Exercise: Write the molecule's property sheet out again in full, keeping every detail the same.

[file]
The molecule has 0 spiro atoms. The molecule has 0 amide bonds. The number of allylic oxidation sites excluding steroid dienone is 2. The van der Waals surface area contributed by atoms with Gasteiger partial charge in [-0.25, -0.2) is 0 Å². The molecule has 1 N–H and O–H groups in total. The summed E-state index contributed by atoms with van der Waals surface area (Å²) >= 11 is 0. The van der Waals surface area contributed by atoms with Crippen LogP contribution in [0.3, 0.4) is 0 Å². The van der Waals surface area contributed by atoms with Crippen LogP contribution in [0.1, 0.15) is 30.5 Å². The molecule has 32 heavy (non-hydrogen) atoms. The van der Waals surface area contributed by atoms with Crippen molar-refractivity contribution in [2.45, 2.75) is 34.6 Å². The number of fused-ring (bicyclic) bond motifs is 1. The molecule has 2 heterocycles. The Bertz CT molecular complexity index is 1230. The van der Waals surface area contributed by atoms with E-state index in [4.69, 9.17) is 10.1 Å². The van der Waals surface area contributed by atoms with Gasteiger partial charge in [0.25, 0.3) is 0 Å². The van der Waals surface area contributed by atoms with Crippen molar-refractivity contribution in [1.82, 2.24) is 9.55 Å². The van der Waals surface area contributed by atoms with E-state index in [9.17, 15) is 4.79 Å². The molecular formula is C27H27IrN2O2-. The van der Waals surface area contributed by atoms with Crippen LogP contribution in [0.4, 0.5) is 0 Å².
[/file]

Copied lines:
The molecule has 0 spiro atoms. The molecule has 0 amide bonds. The number of allylic oxidation sites excluding steroid dienone is 2. The van der Waals surface area contributed by atoms with Gasteiger partial charge in [-0.25, -0.2) is 0 Å². The molecule has 1 N–H and O–H groups in total. The summed E-state index contributed by atoms with van der Waals surface area (Å²) >= 11 is 0. The van der Waals surface area contributed by atoms with Crippen LogP contribution in [0.3, 0.4) is 0 Å². The van der Waals surface area contributed by atoms with Crippen LogP contribution in [0.1, 0.15) is 30.5 Å². The molecule has 32 heavy (non-hydrogen) atoms. The van der Waals surface area contributed by atoms with Crippen molar-refractivity contribution in [2.45, 2.75) is 34.6 Å². The number of fused-ring (bicyclic) bond motifs is 1. The molecule has 2 heterocycles. The Bertz CT molecular complexity index is 1230. The van der Waals surface area contributed by atoms with E-state index in [4.69, 9.17) is 10.1 Å². The van der Waals surface area contributed by atoms with Gasteiger partial charge in [0.25, 0.3) is 0 Å². The van der Waals surface area contributed by atoms with Crippen molar-refractivity contribution in [1.82, 2.24) is 9.55 Å². The van der Waals surface area contributed by atoms with E-state index in [9.17, 15) is 4.79 Å². The molecular formula is C27H27IrN2O2-. The van der Waals surface area contributed by atoms with Crippen LogP contribution in [0.4, 0.5) is 0 Å².